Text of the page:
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Why I’m Too Selfish To Be A Surrogate Mother

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Surrogates are amazing women.  I have the utmost respect for a woman who can carry a baby for nine months and to give that baby away to a loving home at the end of the pregnancy. It’s a life-changing experience, both for the surrogate and the baby’s soon to be parents.
After some serious self-reflection, I’ve concluded that I am too selfish to become a surrogate mother.

Introducing…Me!
First, to give you some background, I’m going to talk about myself for a minute.
I’m Jennifer.  My kids are currently 4 and 4 months old, so pregnancy is

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still pretty fresh in my brain.
On paper, I’d be an ideal candidate to become a surrogate. I’ve had not one but two healthy pregnancies, both ending in natural childbirth.
I eat healthy, exercise and am at a healthy weight for my height. On paper, I look perfect.
Until you talk to me. Then we might not get along so well.

I Didn’t Mind Being Pregnant
I see a lot of moms say they couldn’t become surrogates because they hated being pregnant. That is a legitimate reason to refuse to carry someone else’s bun in your oven, but it’s not one I can

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claim.
Others balk at the idea of sharing their baby box because pregnancy is risky, and they’re not wrong. Some risks accompany any pregnancy, whether you’re carrying your child or someone else’s. You’ve got worries like miscarriage, pre-term labor and developing conditions such as eclampsia, gestational diabetes or placenta previa. Even a healthy full-term pregnancy could end in an emergency C-section, which is a major surgery with serious recovery time.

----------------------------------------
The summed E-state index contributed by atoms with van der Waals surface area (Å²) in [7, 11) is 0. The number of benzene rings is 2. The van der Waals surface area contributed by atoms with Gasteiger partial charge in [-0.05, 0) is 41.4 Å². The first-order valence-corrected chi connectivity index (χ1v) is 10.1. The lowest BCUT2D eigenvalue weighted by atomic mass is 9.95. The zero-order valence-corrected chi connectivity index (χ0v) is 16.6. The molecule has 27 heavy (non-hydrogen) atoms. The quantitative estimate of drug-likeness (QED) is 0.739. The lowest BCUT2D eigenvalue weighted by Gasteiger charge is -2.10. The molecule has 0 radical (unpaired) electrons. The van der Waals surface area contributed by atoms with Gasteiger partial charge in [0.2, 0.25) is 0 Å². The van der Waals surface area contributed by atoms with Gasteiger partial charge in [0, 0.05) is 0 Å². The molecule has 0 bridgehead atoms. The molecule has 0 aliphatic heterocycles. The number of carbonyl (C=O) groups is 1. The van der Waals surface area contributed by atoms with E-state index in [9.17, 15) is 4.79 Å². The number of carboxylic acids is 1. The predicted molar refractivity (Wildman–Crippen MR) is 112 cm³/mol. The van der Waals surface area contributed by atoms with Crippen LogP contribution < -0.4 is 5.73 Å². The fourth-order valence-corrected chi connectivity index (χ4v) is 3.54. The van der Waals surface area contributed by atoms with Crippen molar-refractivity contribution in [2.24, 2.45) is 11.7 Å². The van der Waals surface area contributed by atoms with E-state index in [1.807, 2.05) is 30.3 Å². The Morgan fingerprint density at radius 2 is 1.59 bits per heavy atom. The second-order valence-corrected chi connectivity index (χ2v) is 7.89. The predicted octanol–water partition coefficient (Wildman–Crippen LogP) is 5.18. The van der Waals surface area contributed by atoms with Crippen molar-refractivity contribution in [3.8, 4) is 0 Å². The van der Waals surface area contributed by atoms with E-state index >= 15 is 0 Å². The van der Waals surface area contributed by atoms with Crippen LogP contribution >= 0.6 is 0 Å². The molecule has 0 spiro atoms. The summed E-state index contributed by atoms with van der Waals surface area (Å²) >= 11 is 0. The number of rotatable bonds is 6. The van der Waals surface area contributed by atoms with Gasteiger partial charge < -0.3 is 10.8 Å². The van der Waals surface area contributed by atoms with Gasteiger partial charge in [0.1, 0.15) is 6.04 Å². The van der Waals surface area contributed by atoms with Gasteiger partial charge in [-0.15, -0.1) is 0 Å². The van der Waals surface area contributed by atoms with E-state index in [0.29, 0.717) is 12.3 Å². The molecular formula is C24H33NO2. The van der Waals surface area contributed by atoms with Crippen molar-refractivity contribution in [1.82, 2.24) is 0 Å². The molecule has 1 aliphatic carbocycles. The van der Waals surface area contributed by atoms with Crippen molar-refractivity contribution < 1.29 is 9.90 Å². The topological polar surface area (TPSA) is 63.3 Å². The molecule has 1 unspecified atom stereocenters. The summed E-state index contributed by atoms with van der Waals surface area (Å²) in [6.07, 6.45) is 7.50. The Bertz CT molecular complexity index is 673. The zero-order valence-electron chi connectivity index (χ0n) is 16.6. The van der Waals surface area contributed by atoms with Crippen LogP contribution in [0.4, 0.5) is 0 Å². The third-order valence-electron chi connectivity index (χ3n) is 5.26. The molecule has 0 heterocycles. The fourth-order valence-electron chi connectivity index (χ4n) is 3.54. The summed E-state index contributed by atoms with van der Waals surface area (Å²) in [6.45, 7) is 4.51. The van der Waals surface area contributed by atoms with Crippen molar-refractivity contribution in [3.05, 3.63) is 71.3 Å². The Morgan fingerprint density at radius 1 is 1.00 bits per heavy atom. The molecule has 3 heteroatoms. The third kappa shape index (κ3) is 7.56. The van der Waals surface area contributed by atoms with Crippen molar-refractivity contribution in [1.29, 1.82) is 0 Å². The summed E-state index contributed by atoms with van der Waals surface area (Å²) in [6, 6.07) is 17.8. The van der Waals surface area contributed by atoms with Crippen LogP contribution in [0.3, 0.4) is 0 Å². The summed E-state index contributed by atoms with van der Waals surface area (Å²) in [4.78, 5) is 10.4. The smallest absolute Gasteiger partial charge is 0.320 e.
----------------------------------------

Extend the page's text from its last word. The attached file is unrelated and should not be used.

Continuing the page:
I don’t have a problem with any of these things. Sure, I’d prefer to make money in a less
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risky way — one that could potentially leave my children without a mother if things go catastrophically wrong — but none of these things are the real reason why I couldn’t be a surrogate.

I Get Too Emotional
The risk to my health isn’t the reason why I consider myself too selfish to rent out my uterus. It’s the risk to my sanity that has me worried.
I was very emotional during both of my pregnancies, and I was irrevocably attached to the little bean growing in my womb from the moment I peed on that stick. There is no way I could carry a baby

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in my body, even one that wasn’t growing from one of my eggs, and be able to stay detached from it.
That’s why I have the utmost respect for women who can be surrogates without having their heart broken when they hand that new baby over to their mom and dad. Or mom and mom. Or dad and dad. Whatever the case may be. You have to be able to maintain a certain amount of emotional detachment to be able to do that, even once.
I couldn’t do that. So yes, I am selfish. I am too damn selfish to spend 40 weeks growing a tiny new human next to my heart, only
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to give them away as soon as I give birth.
But for me, the thought of going through the whole process of being pregnant. The doctor’s appointments and the mood swings, the desperate need for mac and cheese at all hours of the night, and however many hours labor and delivery take – to know that ultimately that tiny human will not be mine to snuggle and swaddle and love unconditionally is too much to bear.
It takes a very special kind of woman to be a gestational surrogate. These women are amazing, and they do what no one else can — at least until
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artificial wombs become available for humans instead of just for sheep. It’s just not something I could do, despite being a perfect physical candidate. I am just too selfish. I can’t separate myself from the emotion of being pregnant. Does that make me a bad person? No, I don’t think so. Because being honest with myself and being able to choose to say no is just as important a choice as the one to become a surrogate.